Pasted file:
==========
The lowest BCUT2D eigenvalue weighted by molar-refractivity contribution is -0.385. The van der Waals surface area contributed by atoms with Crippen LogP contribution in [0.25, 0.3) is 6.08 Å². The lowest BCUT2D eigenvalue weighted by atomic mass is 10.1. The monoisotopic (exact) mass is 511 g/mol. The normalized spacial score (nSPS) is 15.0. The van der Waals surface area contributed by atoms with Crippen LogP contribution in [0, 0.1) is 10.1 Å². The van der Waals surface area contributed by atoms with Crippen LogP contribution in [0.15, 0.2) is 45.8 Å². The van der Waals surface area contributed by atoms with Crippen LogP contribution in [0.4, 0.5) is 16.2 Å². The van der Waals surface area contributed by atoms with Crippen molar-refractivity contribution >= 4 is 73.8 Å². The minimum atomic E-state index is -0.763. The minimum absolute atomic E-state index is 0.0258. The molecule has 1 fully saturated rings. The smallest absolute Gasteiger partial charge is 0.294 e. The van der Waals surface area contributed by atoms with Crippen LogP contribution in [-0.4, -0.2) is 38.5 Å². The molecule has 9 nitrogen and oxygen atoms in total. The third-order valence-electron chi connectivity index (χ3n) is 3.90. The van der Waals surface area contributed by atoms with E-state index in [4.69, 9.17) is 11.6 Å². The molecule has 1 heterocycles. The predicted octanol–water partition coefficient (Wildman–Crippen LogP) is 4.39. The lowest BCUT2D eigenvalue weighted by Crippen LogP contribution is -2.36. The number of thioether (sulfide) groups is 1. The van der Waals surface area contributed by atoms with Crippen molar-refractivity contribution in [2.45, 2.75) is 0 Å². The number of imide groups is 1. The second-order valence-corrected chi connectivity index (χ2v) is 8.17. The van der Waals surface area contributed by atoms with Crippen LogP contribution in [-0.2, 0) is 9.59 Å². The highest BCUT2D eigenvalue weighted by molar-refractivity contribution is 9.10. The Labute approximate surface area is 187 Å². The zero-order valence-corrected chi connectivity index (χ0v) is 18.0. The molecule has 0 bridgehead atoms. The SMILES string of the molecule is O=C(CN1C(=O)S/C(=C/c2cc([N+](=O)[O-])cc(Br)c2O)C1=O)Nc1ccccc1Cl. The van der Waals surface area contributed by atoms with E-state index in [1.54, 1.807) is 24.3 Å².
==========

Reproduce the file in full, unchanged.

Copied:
The lowest BCUT2D eigenvalue weighted by molar-refractivity contribution is -0.385. The van der Waals surface area contributed by atoms with Crippen LogP contribution in [0.25, 0.3) is 6.08 Å². The lowest BCUT2D eigenvalue weighted by atomic mass is 10.1. The monoisotopic (exact) mass is 511 g/mol. The normalized spacial score (nSPS) is 15.0. The van der Waals surface area contributed by atoms with Crippen LogP contribution in [0, 0.1) is 10.1 Å². The van der Waals surface area contributed by atoms with Crippen LogP contribution in [0.15, 0.2) is 45.8 Å². The van der Waals surface area contributed by atoms with Crippen LogP contribution in [0.4, 0.5) is 16.2 Å². The van der Waals surface area contributed by atoms with Crippen molar-refractivity contribution >= 4 is 73.8 Å². The minimum atomic E-state index is -0.763. The minimum absolute atomic E-state index is 0.0258. The molecule has 1 fully saturated rings. The smallest absolute Gasteiger partial charge is 0.294 e. The van der Waals surface area contributed by atoms with Crippen LogP contribution in [-0.4, -0.2) is 38.5 Å². The molecule has 9 nitrogen and oxygen atoms in total. The third-order valence-electron chi connectivity index (χ3n) is 3.90. The van der Waals surface area contributed by atoms with E-state index in [4.69, 9.17) is 11.6 Å². The molecule has 1 heterocycles. The predicted octanol–water partition coefficient (Wildman–Crippen LogP) is 4.39. The lowest BCUT2D eigenvalue weighted by Crippen LogP contribution is -2.36. The number of thioether (sulfide) groups is 1. The van der Waals surface area contributed by atoms with Crippen molar-refractivity contribution in [2.45, 2.75) is 0 Å². The number of imide groups is 1. The second-order valence-corrected chi connectivity index (χ2v) is 8.17. The van der Waals surface area contributed by atoms with Crippen LogP contribution in [-0.2, 0) is 9.59 Å². The highest BCUT2D eigenvalue weighted by molar-refractivity contribution is 9.10. The Labute approximate surface area is 187 Å². The zero-order valence-corrected chi connectivity index (χ0v) is 18.0. The molecule has 0 bridgehead atoms. The SMILES string of the molecule is O=C(CN1C(=O)S/C(=C/c2cc([N+](=O)[O-])cc(Br)c2O)C1=O)Nc1ccccc1Cl. The van der Waals surface area contributed by atoms with E-state index in [1.54, 1.807) is 24.3 Å².